Essay William Faulkner 's A Rose For Emily

789 Words Nov 23rd, 2015 4 Pages
This essay will look primarily at William Faulkner’s ‘A Rose for Emily’ and through that, argue how the atmosphere of the environment Faulkner was raised in, has directly influenced his work, not only through its central plot themes of death and decay but also through the setting and environment of the story. The environment he was raised in, glorified the past and alienated people from the present. Faulkner however rejected those views and through his short story “A Rose for Emily” attacked this glooming mindset. Despite Faulkner’s claims that “his books and he were different, even at odds” (1982:1), a close reading of ‘A Rose for Emily’ combined with an understanding of the author’s early life in the South of the United States, can reveal how much of him can be seen in his work. Faulkner suggested several times a sort of dualism in his mind between the “William Faulkner of Oxford” (1982:609) referring to the author’s limited public profile and “the "secret" Faulkner” (1982:608) referring to the author’s more revealing writings through his stories.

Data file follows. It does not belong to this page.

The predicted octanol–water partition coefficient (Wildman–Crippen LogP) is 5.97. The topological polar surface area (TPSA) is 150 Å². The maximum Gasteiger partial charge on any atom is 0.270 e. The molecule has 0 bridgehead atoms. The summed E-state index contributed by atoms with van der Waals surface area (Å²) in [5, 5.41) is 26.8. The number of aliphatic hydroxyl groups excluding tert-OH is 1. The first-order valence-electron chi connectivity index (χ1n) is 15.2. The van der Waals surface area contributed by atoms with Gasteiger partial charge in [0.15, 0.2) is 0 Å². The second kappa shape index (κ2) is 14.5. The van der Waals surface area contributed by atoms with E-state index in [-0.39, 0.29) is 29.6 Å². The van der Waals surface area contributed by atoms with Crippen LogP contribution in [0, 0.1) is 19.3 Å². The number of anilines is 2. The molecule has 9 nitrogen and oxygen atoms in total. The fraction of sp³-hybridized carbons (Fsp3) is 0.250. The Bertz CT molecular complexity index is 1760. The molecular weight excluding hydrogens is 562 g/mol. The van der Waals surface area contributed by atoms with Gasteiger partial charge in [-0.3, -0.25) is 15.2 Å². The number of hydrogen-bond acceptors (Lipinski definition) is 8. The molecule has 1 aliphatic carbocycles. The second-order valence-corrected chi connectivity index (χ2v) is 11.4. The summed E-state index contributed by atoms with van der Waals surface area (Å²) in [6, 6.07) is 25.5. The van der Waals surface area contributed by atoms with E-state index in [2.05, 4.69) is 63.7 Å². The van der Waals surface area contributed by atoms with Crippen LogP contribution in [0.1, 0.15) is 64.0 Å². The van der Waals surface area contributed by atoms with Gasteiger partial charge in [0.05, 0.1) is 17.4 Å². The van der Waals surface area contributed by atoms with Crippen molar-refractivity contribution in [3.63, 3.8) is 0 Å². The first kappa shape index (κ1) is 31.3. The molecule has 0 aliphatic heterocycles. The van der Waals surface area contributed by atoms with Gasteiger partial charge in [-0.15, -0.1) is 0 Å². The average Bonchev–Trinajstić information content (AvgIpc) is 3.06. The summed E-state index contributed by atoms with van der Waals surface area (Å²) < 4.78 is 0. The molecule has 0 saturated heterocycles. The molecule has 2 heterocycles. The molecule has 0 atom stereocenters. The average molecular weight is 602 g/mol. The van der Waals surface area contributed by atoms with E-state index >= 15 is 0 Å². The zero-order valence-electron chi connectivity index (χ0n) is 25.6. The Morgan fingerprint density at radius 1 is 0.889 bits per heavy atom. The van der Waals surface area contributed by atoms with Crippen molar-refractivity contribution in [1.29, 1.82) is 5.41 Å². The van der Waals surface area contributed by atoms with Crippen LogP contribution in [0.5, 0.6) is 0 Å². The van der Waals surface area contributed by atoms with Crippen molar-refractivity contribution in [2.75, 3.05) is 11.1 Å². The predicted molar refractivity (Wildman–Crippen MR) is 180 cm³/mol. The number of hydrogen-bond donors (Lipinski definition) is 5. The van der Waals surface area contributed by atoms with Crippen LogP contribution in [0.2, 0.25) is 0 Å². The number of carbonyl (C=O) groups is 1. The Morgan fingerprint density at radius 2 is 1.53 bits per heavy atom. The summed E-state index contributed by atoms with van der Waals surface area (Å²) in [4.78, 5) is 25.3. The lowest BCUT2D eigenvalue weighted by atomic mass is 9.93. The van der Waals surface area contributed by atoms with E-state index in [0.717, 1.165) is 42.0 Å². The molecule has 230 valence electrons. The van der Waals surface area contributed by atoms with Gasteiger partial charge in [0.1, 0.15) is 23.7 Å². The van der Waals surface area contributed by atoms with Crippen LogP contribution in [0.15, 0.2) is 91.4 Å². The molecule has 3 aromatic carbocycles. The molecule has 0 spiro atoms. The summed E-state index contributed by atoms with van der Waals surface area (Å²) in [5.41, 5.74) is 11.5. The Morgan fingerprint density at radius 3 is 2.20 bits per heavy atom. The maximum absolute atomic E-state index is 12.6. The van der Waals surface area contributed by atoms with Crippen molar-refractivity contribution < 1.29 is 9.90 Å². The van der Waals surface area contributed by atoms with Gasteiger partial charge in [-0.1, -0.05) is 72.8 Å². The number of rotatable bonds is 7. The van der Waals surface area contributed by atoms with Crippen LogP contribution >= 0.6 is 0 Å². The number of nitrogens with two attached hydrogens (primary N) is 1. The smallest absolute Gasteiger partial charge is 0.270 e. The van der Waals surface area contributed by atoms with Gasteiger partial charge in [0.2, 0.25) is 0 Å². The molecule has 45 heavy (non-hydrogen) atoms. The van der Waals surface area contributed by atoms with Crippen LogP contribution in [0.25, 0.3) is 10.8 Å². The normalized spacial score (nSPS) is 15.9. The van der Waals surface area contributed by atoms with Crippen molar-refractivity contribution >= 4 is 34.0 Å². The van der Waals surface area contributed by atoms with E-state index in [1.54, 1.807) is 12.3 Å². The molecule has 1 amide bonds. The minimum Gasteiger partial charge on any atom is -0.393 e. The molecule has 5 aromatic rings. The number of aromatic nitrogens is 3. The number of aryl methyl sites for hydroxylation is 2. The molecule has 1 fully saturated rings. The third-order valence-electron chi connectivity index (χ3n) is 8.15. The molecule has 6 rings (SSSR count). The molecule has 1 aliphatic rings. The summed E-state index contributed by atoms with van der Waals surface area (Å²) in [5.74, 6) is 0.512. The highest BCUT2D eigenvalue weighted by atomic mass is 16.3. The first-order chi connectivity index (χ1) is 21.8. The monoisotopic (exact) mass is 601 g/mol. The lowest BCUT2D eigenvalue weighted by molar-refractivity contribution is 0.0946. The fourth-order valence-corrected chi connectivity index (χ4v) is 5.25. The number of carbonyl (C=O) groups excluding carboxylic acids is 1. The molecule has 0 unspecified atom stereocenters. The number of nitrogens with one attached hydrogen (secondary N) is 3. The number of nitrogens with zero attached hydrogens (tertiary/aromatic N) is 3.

The melancholy and poorness of the post-war south is the central thesis of every major southern writer of the time, from Faulkner and O 'Connor to Penn Warren. This is an important realization to understand the atmospheric and environmental thread that connects the gothic-like tone of these writers and their works. This melancholic (and even decaying) tone of the present can be seen right in the opening of the story: “It was a…

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